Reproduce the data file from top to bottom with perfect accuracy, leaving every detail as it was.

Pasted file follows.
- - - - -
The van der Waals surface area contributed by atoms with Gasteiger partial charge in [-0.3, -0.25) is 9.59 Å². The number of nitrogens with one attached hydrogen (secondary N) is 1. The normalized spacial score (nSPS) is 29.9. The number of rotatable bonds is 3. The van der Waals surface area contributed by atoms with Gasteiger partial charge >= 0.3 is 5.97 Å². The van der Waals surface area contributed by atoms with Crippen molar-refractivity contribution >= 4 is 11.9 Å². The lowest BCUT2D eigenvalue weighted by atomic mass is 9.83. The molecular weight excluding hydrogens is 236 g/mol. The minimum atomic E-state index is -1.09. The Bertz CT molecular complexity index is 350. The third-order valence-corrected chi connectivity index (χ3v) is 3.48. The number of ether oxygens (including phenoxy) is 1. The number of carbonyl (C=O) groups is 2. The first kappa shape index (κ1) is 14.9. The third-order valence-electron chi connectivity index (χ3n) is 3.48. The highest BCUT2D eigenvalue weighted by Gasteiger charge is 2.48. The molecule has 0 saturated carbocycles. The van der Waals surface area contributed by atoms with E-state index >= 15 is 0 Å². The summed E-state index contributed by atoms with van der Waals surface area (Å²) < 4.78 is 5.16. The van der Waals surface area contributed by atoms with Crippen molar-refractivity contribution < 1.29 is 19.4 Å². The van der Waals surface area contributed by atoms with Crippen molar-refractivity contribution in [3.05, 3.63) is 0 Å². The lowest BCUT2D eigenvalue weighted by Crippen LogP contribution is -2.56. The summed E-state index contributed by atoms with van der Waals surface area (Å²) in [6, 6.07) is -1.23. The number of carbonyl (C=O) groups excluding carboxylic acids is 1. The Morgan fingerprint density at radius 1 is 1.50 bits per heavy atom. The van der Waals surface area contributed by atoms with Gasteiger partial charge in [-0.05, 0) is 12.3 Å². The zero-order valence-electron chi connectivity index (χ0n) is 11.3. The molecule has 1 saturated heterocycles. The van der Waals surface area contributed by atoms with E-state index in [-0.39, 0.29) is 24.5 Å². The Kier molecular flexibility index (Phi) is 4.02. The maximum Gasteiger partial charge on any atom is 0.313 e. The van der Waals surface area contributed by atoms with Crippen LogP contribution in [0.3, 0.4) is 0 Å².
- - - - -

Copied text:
The van der Waals surface area contributed by atoms with Gasteiger partial charge in [-0.3, -0.25) is 9.59 Å². The number of nitrogens with one attached hydrogen (secondary N) is 1. The normalized spacial score (nSPS) is 29.9. The number of rotatable bonds is 3. The van der Waals surface area contributed by atoms with Gasteiger partial charge >= 0.3 is 5.97 Å². The van der Waals surface area contributed by atoms with Crippen molar-refractivity contribution >= 4 is 11.9 Å². The lowest BCUT2D eigenvalue weighted by atomic mass is 9.83. The molecular weight excluding hydrogens is 236 g/mol. The minimum atomic E-state index is -1.09. The Bertz CT molecular complexity index is 350. The third-order valence-corrected chi connectivity index (χ3v) is 3.48. The number of ether oxygens (including phenoxy) is 1. The number of carbonyl (C=O) groups is 2. The first kappa shape index (κ1) is 14.9. The third-order valence-electron chi connectivity index (χ3n) is 3.48. The highest BCUT2D eigenvalue weighted by Gasteiger charge is 2.48. The molecule has 0 saturated carbocycles. The van der Waals surface area contributed by atoms with E-state index >= 15 is 0 Å². The summed E-state index contributed by atoms with van der Waals surface area (Å²) < 4.78 is 5.16. The van der Waals surface area contributed by atoms with Crippen molar-refractivity contribution < 1.29 is 19.4 Å². The van der Waals surface area contributed by atoms with Crippen molar-refractivity contribution in [3.05, 3.63) is 0 Å². The lowest BCUT2D eigenvalue weighted by Crippen LogP contribution is -2.56. The summed E-state index contributed by atoms with van der Waals surface area (Å²) in [6, 6.07) is -1.23. The number of carbonyl (C=O) groups excluding carboxylic acids is 1. The Morgan fingerprint density at radius 1 is 1.50 bits per heavy atom. The van der Waals surface area contributed by atoms with Gasteiger partial charge in [-0.05, 0) is 12.3 Å². The zero-order valence-electron chi connectivity index (χ0n) is 11.3. The molecule has 1 saturated heterocycles. The van der Waals surface area contributed by atoms with E-state index in [-0.39, 0.29) is 24.5 Å². The Kier molecular flexibility index (Phi) is 4.02. The maximum Gasteiger partial charge on any atom is 0.313 e. The van der Waals surface area contributed by atoms with Crippen LogP contribution in [0.3, 0.4) is 0 Å².